Doppleganger (Alligata) Review | Amstrad Action - Everygamegoing

Amstrad Action

By Alligata
Amstrad CPC464

Published in Amstrad Action #2


Doppelganger is German for a double - this game features a sorceress and her alter ego in their quest to recover five ingots of precious metal. The two persona each have to complete tasks in order to finish the game and frequent switches between them are needed.

The twins start in the same location of a 25 room castle with only one of them able to move at a time. The alter ego appears as a green transparent figure with the real self being more solid. The castle rooms are in 3D with doors, making moving around much like it is in Knight Lore or Alien 8. There is only one door out of the start room and this is where the ingots have to be returned.

Each double can move through particular types of door and thereby access different areas of the castle. The sorceress can pass through blue-framed doors while her partner can pass through green-framed doors. Both can pass through white-framed doors and, if they have the right key, through the various colour-coded locked doors.

Keys, ingots and other objects are found lying around the castle and are picked up by just moving over them. The ingots simply have to be returned to the start room but other objects may take some figuring out. A shield, book and a candle-like object are all to be found but what use they are is for you to work out.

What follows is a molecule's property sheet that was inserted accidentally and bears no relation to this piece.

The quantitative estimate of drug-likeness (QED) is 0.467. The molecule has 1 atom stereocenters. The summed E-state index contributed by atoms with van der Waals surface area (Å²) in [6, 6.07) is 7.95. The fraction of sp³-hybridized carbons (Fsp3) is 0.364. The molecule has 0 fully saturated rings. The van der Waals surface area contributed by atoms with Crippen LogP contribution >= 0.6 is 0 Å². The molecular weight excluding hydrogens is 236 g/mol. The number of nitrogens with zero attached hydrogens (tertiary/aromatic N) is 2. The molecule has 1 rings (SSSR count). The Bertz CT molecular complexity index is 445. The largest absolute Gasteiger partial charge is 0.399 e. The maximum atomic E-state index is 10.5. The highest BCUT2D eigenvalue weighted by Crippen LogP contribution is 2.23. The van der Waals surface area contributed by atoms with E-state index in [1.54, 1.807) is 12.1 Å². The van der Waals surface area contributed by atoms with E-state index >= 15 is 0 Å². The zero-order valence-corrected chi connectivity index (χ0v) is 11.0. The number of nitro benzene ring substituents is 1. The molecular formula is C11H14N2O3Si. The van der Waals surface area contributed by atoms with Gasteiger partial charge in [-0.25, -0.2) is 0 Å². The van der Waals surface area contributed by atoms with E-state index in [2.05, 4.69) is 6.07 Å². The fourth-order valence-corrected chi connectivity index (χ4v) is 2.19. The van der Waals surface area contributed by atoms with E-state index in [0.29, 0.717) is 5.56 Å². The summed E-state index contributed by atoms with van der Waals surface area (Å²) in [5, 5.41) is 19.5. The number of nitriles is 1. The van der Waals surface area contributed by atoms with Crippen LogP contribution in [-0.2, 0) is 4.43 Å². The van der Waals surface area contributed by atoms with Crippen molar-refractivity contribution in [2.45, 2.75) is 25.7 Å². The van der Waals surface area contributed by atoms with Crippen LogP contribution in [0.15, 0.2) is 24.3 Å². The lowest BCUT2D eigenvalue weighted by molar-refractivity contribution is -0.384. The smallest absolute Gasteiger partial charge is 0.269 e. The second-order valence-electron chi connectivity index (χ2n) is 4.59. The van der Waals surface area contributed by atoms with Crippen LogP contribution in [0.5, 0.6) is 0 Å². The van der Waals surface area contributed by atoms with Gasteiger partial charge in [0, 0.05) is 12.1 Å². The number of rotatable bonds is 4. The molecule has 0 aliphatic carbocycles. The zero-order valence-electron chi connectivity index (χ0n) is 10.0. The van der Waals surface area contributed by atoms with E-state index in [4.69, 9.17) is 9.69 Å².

As you make your way through the castle, many nasty creatures may be encountered and have to be dealt with. Spiders are a real problem since they will chase after the sorceress from room to room sapping her energy. This is represented by an hourglass which, if it runs out, will end the game. Spiders don't chase the alter ego though so a quick switch can get you out of a sticky situation.

In some rooms, armoured heads or demons may move in patterns across the floor and running into these will also drain energy. Danger can also be found beneath you in the form of floor plates and arrows that run across rooms. There is a way to replenish energy drained by these hazards, but you have to find the right room and be controlling the right character.

The most dangerous foe will give you no time at all to replenish energy since it kills on the spot. The Gorgon's head must be avoided at all costs unless you know how to prevent it killing the sorceress. Aspects like this add the necessary element to stop this being a simple collection game and turn it into more of an arcade adventure.

The graphics are quite intriguing, as is the actual gameplay, but it probably won't manage to get you really hooked since it isn't really large enough. A definite challenge that may take a few pleasant hours to solve.

Second Opinion

A very pretty game that just fails to make the grade, mainly because it's too small to pose the long-term challenge a player wants from an arcade adventure. The graphics are well up to scratch, although the figures themselves are a little cut-out. Very nice music at the start, but poor game sounds.

Good News

P. Interesting room graphics and characters.
P. Novel dual character control and switching.
P. Adventure elements that will take some solving.

Bad News

N. Movement control can be difficult.
N. 25 screens may not be enough to keep you happy.
N. A few more clues and object identities would be nice.